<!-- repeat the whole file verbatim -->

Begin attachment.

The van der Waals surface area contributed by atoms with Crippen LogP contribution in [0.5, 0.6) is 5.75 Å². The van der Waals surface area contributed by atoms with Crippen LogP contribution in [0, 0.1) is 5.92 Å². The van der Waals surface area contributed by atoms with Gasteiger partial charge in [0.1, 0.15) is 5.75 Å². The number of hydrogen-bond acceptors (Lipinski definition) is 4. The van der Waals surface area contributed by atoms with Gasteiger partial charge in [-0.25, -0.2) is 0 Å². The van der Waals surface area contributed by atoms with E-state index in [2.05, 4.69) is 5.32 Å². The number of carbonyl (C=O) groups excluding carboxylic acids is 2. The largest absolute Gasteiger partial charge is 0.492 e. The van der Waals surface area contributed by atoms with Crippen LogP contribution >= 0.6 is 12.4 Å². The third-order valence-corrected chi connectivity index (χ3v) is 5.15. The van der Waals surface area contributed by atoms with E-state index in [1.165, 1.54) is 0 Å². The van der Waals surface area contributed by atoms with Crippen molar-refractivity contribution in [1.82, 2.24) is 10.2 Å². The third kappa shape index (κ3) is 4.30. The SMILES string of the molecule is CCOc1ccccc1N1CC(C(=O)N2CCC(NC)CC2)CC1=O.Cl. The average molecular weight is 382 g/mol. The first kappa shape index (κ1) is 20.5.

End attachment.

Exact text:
The van der Waals surface area contributed by atoms with Crippen LogP contribution in [0.5, 0.6) is 5.75 Å². The van der Waals surface area contributed by atoms with Crippen LogP contribution in [0, 0.1) is 5.92 Å². The van der Waals surface area contributed by atoms with Gasteiger partial charge in [0.1, 0.15) is 5.75 Å². The number of hydrogen-bond acceptors (Lipinski definition) is 4. The van der Waals surface area contributed by atoms with Gasteiger partial charge in [-0.25, -0.2) is 0 Å². The van der Waals surface area contributed by atoms with E-state index in [2.05, 4.69) is 5.32 Å². The number of carbonyl (C=O) groups excluding carboxylic acids is 2. The largest absolute Gasteiger partial charge is 0.492 e. The van der Waals surface area contributed by atoms with Crippen LogP contribution >= 0.6 is 12.4 Å². The third-order valence-corrected chi connectivity index (χ3v) is 5.15. The van der Waals surface area contributed by atoms with E-state index in [1.165, 1.54) is 0 Å². The van der Waals surface area contributed by atoms with Crippen molar-refractivity contribution in [1.82, 2.24) is 10.2 Å². The third kappa shape index (κ3) is 4.30. The SMILES string of the molecule is CCOc1ccccc1N1CC(C(=O)N2CCC(NC)CC2)CC1=O.Cl. The average molecular weight is 382 g/mol. The first kappa shape index (κ1) is 20.5.